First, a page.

Best Napoleonic games I have played (and this is just my warped opinion) have been C&CN for big battles and a home-brewed, computer driven game I derived from a mixture of Paddy Griffith, Big Battalions and Charlie Wesencraft, which worked very nicely for smaller stuff, though I got bored with having a computer on the table.

      I have hopes for "Bluecher", which, again is Grand-Tactical.

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    2. Oh tinkering with rules is definitely fun, the whole hobby is about tinkering and that's why I enjoy it, but is just one more way to be incompatible with other players, along with choices of scale, basing system, tactical level and rules set. I am coming to the view that the best way out is the hosting solution discussed above. Have at least two armies in one's own preferred scale and basing scheme, and loan these to visitors to play your house rules (or personal variation of commercial rules). When one goes to Rome, the Romans give you their toys.
      I am preparing for my first game of C&CN in the Warplex of the Bear (a chap nearby who games in the One True Scale and uses hex boards, a true believer), I am looking forward to it (having enjoyed C&C ancients). I'll let you know how I get on.

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    3. I got an email from Relentless Martin, which also made this important point that adopting a commercial ruleset and then changing it does away with the the ability to play with other users, which he rates as an important advantage of adopting it in the first place. This is correct of course, but I have played solo for so many years that this rarely occurs to me as a criterion. That is also why I have always built armies for all the nations in any war I've been interested in.

      I think you'll find C&CN enjoyable - like the Ancients version, it suppresses some of the fiddly tactical bits (boo!) but the game moves so fast that you are not short of stuff to keep you interested (hurray!).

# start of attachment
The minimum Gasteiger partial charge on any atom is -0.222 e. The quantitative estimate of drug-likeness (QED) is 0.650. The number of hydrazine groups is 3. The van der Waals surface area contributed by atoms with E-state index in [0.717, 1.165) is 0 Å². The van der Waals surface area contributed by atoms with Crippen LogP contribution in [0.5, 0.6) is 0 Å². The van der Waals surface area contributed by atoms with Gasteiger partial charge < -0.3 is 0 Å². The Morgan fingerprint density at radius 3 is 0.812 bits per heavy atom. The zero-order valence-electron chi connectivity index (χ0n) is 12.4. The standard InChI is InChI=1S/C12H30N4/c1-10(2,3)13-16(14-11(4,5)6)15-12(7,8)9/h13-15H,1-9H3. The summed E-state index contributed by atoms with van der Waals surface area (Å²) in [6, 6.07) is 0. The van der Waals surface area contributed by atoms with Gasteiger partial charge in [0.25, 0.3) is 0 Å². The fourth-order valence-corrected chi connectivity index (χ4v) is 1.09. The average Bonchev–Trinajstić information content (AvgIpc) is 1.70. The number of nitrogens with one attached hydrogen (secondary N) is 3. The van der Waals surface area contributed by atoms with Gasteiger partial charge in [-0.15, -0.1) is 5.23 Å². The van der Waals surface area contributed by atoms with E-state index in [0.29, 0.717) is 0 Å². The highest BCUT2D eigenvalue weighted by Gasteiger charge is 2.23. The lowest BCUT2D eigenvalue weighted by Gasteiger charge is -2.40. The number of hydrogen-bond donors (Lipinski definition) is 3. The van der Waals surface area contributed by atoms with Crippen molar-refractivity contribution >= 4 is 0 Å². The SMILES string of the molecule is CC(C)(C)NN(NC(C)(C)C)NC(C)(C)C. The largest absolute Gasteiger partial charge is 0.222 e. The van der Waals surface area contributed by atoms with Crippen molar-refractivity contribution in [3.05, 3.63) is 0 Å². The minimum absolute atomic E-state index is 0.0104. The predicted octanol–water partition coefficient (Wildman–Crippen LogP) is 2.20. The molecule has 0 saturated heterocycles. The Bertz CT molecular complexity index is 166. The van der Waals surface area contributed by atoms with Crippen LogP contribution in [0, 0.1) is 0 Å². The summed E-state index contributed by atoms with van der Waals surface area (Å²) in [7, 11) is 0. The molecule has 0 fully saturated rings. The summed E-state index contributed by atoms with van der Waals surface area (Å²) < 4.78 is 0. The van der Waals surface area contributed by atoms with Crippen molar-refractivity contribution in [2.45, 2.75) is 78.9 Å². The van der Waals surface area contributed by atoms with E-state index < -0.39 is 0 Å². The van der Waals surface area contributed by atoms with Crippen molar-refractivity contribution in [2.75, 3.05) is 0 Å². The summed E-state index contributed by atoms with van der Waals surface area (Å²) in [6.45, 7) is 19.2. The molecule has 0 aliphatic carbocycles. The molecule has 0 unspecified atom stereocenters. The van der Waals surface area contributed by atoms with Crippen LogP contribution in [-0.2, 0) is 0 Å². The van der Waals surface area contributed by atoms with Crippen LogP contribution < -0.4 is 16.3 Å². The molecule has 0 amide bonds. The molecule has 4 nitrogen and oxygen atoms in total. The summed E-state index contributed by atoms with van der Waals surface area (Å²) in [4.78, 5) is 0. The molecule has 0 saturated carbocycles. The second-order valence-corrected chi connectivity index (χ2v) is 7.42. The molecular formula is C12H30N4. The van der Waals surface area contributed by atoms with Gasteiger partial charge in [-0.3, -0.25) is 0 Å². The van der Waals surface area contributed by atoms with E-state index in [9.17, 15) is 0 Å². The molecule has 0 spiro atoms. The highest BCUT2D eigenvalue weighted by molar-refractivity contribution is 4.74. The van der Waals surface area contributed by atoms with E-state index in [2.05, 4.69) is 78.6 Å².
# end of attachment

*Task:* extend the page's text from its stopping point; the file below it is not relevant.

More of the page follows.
For no reason, other than having mentioned playing solo, I am reminded that as the years pass my armies become more fancy and more (potentially) fragile, and playing solo with rules which minimise handling (and dropping) of the figures is a big influence there, too. I once invited a chap named Malcolm around to try my Romans vs Celts game - first game after I moved to my present house - and I found after he had gone that in moments of stress Malcolm tended to pull the sword blades off the Airfix soldiers while he was thinking. He was kind enough to leave the blades in a tidy little heap before he left. He was never invited back.... no bloody fear.

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    4. Isn't it fun when people break your toys? I am looking forward to my game of C&CN. I remain slightly skeptical, but I'm keeping an open mind. A good fast game on a big table with a couple of beers in good company should more than compensate for any points of collision with my biases regarding the "proper way" to play with Napoleonic war dollies. It will be a chance to finally get my large collection of 1/72 plastic Austrians onto the table. A colourful lot they will be, too, including various Hungarian Insurrection and Landwehr units alongside the regulars. One advantage of including so many militia will be the opportunity for me to blame my tools when my tactics go awry (as they so often do).

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    5. I would always have loved to have an Austrian army - it would have required me to also have Russian and Prussian armies, of course, which made it a non-starter, and it will never happen now, but I always thought the uniforms and the multicultural set-up were very attractive.

      There are those, of course, who would suggest that - since the Austrian army existed primarily to provide victories for other nations - anyone who fields an Austrian Napoleonic force is almost as much of a leper as I am with my dumb Spaniards. Do not let these people get to you - hold to the faith, lead your men with courage and clarity of vision, and prepare your list of excuses in advance. The militia presence is a good start.